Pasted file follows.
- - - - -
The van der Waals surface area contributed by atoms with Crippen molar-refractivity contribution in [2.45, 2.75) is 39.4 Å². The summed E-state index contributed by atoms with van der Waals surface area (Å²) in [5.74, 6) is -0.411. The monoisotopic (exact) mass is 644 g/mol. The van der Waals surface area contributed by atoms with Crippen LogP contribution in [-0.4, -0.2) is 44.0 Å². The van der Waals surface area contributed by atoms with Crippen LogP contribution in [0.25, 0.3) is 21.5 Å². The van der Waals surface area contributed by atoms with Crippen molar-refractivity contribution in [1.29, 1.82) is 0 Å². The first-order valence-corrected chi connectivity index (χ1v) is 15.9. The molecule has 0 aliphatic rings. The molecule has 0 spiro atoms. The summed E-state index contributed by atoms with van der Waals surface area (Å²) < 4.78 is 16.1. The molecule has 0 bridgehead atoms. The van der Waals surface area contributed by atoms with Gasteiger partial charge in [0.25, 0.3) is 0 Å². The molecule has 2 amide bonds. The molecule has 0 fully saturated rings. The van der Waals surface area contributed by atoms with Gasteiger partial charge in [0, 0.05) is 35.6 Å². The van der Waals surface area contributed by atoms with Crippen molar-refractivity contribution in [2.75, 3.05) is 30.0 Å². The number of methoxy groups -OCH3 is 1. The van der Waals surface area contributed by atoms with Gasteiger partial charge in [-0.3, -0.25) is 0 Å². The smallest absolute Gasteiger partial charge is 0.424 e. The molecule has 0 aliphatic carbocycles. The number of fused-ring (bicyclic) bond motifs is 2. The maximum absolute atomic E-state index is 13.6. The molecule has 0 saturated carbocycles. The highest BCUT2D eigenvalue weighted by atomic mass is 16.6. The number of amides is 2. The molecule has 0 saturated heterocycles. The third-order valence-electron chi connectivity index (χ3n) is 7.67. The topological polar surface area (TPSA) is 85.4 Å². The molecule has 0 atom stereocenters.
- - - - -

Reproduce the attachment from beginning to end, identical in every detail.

The van der Waals surface area contributed by atoms with Crippen molar-refractivity contribution in [2.45, 2.75) is 39.4 Å². The summed E-state index contributed by atoms with van der Waals surface area (Å²) in [5.74, 6) is -0.411. The monoisotopic (exact) mass is 644 g/mol. The van der Waals surface area contributed by atoms with Crippen LogP contribution in [-0.4, -0.2) is 44.0 Å². The van der Waals surface area contributed by atoms with Crippen LogP contribution in [0.25, 0.3) is 21.5 Å². The van der Waals surface area contributed by atoms with Crippen molar-refractivity contribution in [1.29, 1.82) is 0 Å². The first-order valence-corrected chi connectivity index (χ1v) is 15.9. The molecule has 0 aliphatic rings. The molecule has 0 spiro atoms. The summed E-state index contributed by atoms with van der Waals surface area (Å²) < 4.78 is 16.1. The molecule has 0 bridgehead atoms. The van der Waals surface area contributed by atoms with Gasteiger partial charge in [0.25, 0.3) is 0 Å². The molecule has 2 amide bonds. The molecule has 0 fully saturated rings. The van der Waals surface area contributed by atoms with Gasteiger partial charge in [0, 0.05) is 35.6 Å². The van der Waals surface area contributed by atoms with Crippen molar-refractivity contribution in [2.75, 3.05) is 30.0 Å². The number of methoxy groups -OCH3 is 1. The van der Waals surface area contributed by atoms with Gasteiger partial charge in [-0.3, -0.25) is 0 Å². The smallest absolute Gasteiger partial charge is 0.424 e. The molecule has 0 aliphatic carbocycles. The number of fused-ring (bicyclic) bond motifs is 2. The maximum absolute atomic E-state index is 13.6. The molecule has 0 saturated carbocycles. The highest BCUT2D eigenvalue weighted by atomic mass is 16.6. The number of amides is 2. The molecule has 0 saturated heterocycles. The third-order valence-electron chi connectivity index (χ3n) is 7.67. The topological polar surface area (TPSA) is 85.4 Å². The molecule has 0 atom stereocenters.